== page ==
, , , , , ,


When advertising enriches our lives it transcends itself and becomes independently valuable.

Would you ever buy an advertisement? – not the product being advertised, but the advertisement its self.  Would you ever use an advertisement? – not to start a fire or as a coupon, but use it. The answer is yes.

In the late 1800’s Henri de Toulouse-Lautrec was commissioned to make posters for the opening of the Moulin Rouge in France. Its opening has long since passed, but millions of its advertisements continue to sell and are considered works of art.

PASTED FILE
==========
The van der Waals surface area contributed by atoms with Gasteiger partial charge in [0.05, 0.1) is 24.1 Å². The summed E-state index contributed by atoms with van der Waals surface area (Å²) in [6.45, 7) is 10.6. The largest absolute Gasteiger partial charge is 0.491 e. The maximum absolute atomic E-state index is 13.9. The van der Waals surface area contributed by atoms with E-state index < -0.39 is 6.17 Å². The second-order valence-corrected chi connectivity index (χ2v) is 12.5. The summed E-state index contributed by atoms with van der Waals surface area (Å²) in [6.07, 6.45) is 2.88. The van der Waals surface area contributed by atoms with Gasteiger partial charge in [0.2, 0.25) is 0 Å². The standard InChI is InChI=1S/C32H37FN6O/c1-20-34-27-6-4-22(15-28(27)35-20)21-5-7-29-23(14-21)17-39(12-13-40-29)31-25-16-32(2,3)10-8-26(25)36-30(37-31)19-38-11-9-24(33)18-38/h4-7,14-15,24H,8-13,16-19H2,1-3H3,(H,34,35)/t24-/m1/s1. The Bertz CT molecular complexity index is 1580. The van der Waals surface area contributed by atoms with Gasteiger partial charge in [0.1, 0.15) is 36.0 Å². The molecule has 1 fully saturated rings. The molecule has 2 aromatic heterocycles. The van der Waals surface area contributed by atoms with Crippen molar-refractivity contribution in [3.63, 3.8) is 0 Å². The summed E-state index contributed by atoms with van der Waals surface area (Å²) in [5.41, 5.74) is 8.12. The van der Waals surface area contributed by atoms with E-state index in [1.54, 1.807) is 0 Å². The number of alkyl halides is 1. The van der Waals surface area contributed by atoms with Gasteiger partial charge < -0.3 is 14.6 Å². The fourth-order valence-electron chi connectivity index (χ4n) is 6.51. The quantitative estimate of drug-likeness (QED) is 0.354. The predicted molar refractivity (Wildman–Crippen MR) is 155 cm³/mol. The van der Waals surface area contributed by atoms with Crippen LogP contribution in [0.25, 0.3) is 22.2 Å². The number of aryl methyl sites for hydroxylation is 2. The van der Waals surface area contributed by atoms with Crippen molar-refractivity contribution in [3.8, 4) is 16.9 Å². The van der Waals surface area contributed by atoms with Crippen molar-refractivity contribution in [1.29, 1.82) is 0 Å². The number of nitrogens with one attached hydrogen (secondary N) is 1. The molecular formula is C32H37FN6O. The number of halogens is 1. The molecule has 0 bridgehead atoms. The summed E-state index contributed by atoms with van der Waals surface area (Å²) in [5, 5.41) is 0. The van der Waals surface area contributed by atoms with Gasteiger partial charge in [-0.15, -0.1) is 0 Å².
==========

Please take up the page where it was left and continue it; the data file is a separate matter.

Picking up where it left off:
Henri was not the only one to create art through advertising; Norman Rockwell and Andy Warhol both surpassed Henri with their work for some of America’s most popular brands.

What about using advertising?

Nike+ allows users to track their runs and connect with others, increasing interaction and shoe sales. Nike+ is huge, not because of its advertising, but because of what it offers.

One of the first and most successful examples is the Michelin Guide. In 1900, Michelin published the Michelin Guide of hotels and restaurants to promote tourism, hoping to get drivers to wear through their tires faster. The guide is still in print still and still wearing out tires.

“We’ve got to stop interrupting what people are interested in, and be what people are interested in.”  – Axel Chaldecott

Expect more out of ads. Instead of wishing you didn’t have to see them at all, ask why you don’t ask to see them more.